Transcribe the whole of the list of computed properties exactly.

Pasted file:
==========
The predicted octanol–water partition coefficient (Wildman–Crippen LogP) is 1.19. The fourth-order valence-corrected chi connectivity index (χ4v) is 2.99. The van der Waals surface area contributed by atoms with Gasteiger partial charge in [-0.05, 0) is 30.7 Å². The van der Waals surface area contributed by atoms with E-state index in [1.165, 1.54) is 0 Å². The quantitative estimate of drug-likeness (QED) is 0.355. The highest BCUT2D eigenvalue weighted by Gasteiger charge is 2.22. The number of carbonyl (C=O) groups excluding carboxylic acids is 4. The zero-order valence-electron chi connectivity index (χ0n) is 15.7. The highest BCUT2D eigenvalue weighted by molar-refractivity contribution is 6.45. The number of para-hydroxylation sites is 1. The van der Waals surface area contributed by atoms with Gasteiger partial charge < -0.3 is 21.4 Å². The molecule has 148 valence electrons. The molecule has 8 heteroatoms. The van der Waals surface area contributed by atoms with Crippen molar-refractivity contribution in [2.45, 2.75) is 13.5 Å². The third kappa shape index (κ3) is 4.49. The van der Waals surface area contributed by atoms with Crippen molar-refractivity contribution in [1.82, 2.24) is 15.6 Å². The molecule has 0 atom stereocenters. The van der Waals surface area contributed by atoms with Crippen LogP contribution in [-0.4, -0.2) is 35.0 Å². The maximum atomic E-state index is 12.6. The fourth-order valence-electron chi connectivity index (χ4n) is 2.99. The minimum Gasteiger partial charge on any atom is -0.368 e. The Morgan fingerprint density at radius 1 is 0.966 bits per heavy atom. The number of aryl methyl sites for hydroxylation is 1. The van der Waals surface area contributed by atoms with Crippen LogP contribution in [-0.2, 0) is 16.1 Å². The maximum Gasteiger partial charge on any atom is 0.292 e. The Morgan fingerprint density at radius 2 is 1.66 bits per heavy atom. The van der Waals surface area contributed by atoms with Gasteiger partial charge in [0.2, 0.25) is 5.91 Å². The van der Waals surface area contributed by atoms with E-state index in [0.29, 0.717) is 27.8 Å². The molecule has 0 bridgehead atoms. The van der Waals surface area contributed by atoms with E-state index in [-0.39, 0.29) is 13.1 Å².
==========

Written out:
The predicted octanol–water partition coefficient (Wildman–Crippen LogP) is 1.19. The fourth-order valence-corrected chi connectivity index (χ4v) is 2.99. The van der Waals surface area contributed by atoms with Gasteiger partial charge in [-0.05, 0) is 30.7 Å². The van der Waals surface area contributed by atoms with E-state index in [1.165, 1.54) is 0 Å². The quantitative estimate of drug-likeness (QED) is 0.355. The highest BCUT2D eigenvalue weighted by Gasteiger charge is 2.22. The number of carbonyl (C=O) groups excluding carboxylic acids is 4. The zero-order valence-electron chi connectivity index (χ0n) is 15.7. The highest BCUT2D eigenvalue weighted by molar-refractivity contribution is 6.45. The number of para-hydroxylation sites is 1. The van der Waals surface area contributed by atoms with Gasteiger partial charge < -0.3 is 21.4 Å². The molecule has 148 valence electrons. The molecule has 8 heteroatoms. The van der Waals surface area contributed by atoms with Crippen molar-refractivity contribution in [2.45, 2.75) is 13.5 Å². The third kappa shape index (κ3) is 4.49. The van der Waals surface area contributed by atoms with Crippen molar-refractivity contribution in [1.82, 2.24) is 15.6 Å². The molecule has 0 atom stereocenters. The van der Waals surface area contributed by atoms with Crippen LogP contribution in [-0.4, -0.2) is 35.0 Å². The maximum atomic E-state index is 12.6. The fourth-order valence-electron chi connectivity index (χ4n) is 2.99. The minimum Gasteiger partial charge on any atom is -0.368 e. The Morgan fingerprint density at radius 1 is 0.966 bits per heavy atom. The number of aryl methyl sites for hydroxylation is 1. The van der Waals surface area contributed by atoms with Crippen LogP contribution in [-0.2, 0) is 16.1 Å². The maximum Gasteiger partial charge on any atom is 0.292 e. The Morgan fingerprint density at radius 2 is 1.66 bits per heavy atom. The van der Waals surface area contributed by atoms with Gasteiger partial charge in [0.2, 0.25) is 5.91 Å². The van der Waals surface area contributed by atoms with E-state index in [0.29, 0.717) is 27.8 Å². The molecule has 0 bridgehead atoms. The van der Waals surface area contributed by atoms with E-state index in [-0.39, 0.29) is 13.1 Å².